Having spent ten years as Senate Republican whip, Alan Simpson tackles the most controversial issues on the national agenda with scathing honesty, and offers sensible solutions. Author of Right in the Old Gazoo: A Lifetime of Scrapping with the Press, Simpson provides audiences with anecdotes, humor and cutting-edge commentary on politics, the media, Social Security and Medicare reform, the economy and more.
Serving in the Senate from 1978 to 1997, Simpson was an active force on the Judiciary, Finance, Environment and Public Works Committees, on a Special Committee on Aging and served as chair of the Veterans Affairs Committee.
A visiting lecturer in Political Science at the University of Wyoming, Simpson formerly served as director of the Institute of Politics at Harvard University’s John F. Kennedy School of Government.
For the past one hundred years, a steady string of Simpson’s has practice law in the sparsely populated state of Wyoming—“the land of high altitude and low multitude” as Al’s Dad often phrased it! It began with Al’s grandfather, William L. Simpson, and was followed by his father, Milward L. Simpson. Alan K. Simpson was the third generation lawyer in his family. Al’s two sons, William L. and Colin M. Simpson carry on in the family tradition today, practicing law in the town of Cody.
Alan Kooi Simpson was born September 2, 1931, and is a native of Cody, Wyoming. He is the second son of Milward L. and Lorna K. Simpson. His entire childhood was spent in Cody where he graduated from CodyHigh School. Before entering college, Simpson spent a postgraduate year at CranbrookSchool in Bloomfield Hills, Michigan to have a look at life outside the CowboyState. He then returned to begin his college career, entering the University of Wyoming in 1950 and completing his degree, a Bachelor of Science in Law, 1954. While at the University, Simpson was an active member of the Student Senate, a member of the Alpha Tau Omega Fraternity, president of the “W” Club Lettermen’s organization, and he lettered in both varsity football and basketball for the Cowboys.
Upon graduation from college, he joined the Army and was commissioned 2nd Lieutenant. Simpson was married in the summer of 1954 to the former Ann Schroll of Greybull, Wyoming and was ordered to Fort Benning, Georgia in November of that year. He served overseas in the 5th Infantry Division and in the 2nd Armored Division (Hell on Wheels) in the final months of the Army of Occupation in Germany. Following his honorable discharge in 1956, Wyoming beckoned once again and Simpson returned to the University of Wyoming to complete his study of law, earning a Juris Doctorate degree in 1958.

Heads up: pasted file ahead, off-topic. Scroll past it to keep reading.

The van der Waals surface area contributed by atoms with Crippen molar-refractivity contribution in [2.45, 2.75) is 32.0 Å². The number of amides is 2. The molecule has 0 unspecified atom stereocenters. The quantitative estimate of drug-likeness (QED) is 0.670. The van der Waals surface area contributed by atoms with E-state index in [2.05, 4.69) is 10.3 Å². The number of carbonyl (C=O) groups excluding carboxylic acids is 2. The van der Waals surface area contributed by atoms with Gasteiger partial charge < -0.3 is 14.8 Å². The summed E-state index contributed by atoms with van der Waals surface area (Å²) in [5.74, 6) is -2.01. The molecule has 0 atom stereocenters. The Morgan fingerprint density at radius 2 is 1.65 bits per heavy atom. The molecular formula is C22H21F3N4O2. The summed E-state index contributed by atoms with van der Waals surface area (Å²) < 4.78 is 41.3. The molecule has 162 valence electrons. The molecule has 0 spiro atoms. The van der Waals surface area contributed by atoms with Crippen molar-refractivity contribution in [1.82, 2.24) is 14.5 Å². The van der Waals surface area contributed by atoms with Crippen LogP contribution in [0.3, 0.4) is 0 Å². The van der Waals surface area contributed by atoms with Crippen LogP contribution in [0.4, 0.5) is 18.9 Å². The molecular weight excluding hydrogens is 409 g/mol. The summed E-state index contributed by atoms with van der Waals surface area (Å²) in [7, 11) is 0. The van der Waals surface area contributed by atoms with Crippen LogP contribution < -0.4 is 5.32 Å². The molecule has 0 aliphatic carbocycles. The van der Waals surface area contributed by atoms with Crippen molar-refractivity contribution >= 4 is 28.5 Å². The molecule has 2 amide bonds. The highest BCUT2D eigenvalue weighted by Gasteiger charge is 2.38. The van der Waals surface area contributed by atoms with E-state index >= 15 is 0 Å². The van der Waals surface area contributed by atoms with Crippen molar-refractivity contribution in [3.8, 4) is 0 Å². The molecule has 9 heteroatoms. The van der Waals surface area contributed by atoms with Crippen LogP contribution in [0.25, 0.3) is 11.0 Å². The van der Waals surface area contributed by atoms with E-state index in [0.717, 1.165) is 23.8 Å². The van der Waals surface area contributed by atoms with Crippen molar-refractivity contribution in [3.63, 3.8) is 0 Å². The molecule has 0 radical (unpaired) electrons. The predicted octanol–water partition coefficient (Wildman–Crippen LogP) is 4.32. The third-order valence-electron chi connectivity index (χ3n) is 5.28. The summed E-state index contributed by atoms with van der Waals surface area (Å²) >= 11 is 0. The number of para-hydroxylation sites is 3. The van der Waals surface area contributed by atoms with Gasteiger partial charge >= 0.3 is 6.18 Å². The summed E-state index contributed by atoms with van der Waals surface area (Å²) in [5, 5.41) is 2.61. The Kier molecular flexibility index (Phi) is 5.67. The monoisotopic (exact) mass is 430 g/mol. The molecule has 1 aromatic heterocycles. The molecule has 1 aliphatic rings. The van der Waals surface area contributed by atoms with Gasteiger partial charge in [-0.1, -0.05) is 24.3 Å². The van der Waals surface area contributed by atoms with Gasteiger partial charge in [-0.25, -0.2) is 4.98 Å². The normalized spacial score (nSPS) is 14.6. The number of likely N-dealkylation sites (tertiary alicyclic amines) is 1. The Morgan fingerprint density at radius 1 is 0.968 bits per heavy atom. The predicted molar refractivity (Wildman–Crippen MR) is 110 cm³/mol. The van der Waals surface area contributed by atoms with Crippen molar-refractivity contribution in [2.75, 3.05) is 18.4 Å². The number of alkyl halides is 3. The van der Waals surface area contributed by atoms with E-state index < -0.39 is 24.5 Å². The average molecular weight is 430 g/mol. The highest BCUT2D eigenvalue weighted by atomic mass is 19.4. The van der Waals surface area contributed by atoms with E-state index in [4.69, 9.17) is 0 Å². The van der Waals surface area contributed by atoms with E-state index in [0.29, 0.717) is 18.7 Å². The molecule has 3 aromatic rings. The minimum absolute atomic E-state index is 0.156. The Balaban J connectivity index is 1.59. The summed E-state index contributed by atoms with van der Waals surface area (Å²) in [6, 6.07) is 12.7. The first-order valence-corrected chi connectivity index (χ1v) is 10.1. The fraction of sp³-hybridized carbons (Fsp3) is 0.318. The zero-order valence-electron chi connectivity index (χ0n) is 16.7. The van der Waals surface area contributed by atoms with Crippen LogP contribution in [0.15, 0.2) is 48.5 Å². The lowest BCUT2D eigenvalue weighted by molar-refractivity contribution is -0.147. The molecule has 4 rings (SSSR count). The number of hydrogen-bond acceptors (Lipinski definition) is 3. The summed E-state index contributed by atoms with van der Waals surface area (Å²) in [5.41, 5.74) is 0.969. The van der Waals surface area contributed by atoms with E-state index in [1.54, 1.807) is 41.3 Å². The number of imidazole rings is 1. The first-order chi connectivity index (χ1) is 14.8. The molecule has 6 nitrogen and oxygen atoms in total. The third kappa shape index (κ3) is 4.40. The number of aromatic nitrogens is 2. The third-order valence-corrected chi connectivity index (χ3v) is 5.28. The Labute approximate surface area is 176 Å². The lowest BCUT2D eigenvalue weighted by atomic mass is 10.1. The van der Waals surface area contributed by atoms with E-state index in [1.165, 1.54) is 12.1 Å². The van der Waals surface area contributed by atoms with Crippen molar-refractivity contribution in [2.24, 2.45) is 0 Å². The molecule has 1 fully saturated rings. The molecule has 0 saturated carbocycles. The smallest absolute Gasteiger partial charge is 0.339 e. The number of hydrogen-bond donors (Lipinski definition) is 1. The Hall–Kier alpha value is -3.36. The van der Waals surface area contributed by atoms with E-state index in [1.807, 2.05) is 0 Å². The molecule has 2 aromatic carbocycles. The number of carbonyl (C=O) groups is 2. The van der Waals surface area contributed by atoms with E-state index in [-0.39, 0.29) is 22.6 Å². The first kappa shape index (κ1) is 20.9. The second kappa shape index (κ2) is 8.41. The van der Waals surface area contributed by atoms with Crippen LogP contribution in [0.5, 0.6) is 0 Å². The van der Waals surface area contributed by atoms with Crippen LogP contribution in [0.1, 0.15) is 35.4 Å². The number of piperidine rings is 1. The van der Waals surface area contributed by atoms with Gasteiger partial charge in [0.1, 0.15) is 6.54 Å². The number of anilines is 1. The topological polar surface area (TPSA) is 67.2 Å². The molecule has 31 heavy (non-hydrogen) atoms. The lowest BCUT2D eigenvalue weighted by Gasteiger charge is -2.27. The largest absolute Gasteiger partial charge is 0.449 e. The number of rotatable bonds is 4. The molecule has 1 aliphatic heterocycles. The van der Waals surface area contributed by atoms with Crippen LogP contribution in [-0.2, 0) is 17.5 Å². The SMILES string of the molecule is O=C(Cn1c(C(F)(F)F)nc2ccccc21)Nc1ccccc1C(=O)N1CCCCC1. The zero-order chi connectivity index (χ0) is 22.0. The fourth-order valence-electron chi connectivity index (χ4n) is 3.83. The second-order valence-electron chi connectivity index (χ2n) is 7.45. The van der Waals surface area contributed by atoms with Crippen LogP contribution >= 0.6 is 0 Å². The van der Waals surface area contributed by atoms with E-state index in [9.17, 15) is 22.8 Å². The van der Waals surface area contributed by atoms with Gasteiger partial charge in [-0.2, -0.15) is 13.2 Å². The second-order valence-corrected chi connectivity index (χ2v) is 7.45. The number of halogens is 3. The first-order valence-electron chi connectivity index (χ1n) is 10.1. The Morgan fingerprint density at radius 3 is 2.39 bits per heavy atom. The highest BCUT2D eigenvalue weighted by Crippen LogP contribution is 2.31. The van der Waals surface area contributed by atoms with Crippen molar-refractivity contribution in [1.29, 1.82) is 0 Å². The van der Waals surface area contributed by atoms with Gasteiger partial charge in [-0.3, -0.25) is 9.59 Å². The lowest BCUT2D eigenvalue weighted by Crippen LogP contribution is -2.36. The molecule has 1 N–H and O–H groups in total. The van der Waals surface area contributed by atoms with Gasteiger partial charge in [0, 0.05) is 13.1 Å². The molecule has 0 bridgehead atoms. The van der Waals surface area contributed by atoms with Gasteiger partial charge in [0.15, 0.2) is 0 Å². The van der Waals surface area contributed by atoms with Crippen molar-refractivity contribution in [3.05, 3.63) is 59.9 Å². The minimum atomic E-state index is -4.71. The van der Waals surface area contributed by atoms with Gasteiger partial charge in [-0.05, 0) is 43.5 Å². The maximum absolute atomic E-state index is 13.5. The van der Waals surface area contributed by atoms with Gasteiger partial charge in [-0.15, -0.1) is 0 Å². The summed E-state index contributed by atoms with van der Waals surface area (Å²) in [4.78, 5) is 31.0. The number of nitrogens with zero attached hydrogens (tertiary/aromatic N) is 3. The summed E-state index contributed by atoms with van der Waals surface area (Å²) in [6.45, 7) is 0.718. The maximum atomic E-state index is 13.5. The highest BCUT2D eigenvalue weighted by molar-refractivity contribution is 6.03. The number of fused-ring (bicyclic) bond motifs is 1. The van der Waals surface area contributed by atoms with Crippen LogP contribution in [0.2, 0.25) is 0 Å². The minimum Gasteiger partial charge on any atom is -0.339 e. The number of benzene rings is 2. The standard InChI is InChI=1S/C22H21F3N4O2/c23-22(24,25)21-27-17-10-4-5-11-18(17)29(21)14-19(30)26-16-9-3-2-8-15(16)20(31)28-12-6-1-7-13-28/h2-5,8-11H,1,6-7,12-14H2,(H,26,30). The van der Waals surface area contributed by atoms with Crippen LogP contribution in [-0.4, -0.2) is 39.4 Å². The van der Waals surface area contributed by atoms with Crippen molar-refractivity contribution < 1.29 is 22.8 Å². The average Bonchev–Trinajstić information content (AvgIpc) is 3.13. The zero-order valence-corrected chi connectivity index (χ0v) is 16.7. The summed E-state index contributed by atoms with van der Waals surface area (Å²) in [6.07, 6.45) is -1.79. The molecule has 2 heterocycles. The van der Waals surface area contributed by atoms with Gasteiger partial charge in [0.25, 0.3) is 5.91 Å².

After being admitted to the Wyoming Bar and the United States District Court in 1958, and serving for a short time as Wyoming Assistant Attorney General, Simpson joined his father, Milward L. Simpson, and later Charles G. Kepler, the law firm of Simpson, Kepler, and Simpson in his hometown of Cody. He would practice law there for the next 18 years. During that time, Simpson was very active in all civic, community, and state activities. He also served 10 years as City Attorney.
A member of a political family - his father served both as Governor of Wyoming from 1954 to 1958, and as United Stated Senator from Wyoming from 1962 to 1966 - Simpson chose to follow in his father’s footsteps and began his own political career in 1964 when he was elected to the Wyoming State Legislature as a state representative of his native Park County. He served for the next 13 years in the Wyoming House of Representatives, holding the offices of Majority Whip, Majority Floor Leader, and Speaker Pro-Tem. His only brother, Peter was a member of the Student Senate, and also served as a member of the Wyoming Legislature, and presently serves as Vice President for Institutional Advancement at the University of Wyoming.
In 1978, Simpson ran for, and was elected to, the United States Senate. After a successful term, he was re-elected in 1984 with 78% of the vote and then again in 1990 to a third term with 65% of the vote. Following his first term in the Senate, Simpson was elected by his peers to the position of the Assistant Majority Leader in 1984 - and served in that capacity until 1994. He completed his final term on January 3, 1997.
From January of 1998 until June 2000, Simpson was visiting Lecturer and the Director of the Institute of Politics at HarvardUniversity’s John F. Kennedy School of Government. In the Fall of 2000 he returned to his Alma Mater, the University of Wyoming, as a Visiting Lecturer in the Political Science Department. He is also a partner in the Cody and Denver law firm of Burg Simpson Eldredge and Hersh and a consultant in the WashingtonD.C. government relations firm, The Tongour – Simpson Group. He continues to serve on numerous corporate and non-profit Boards and travel throughout the country giving speeches on a variety of subjects. His book published by William Morrow Company, Right in the Old Gazoo: A Lifetime of Scrapping with the Press, chronicles his personal experiences and views of the Fourth Estate.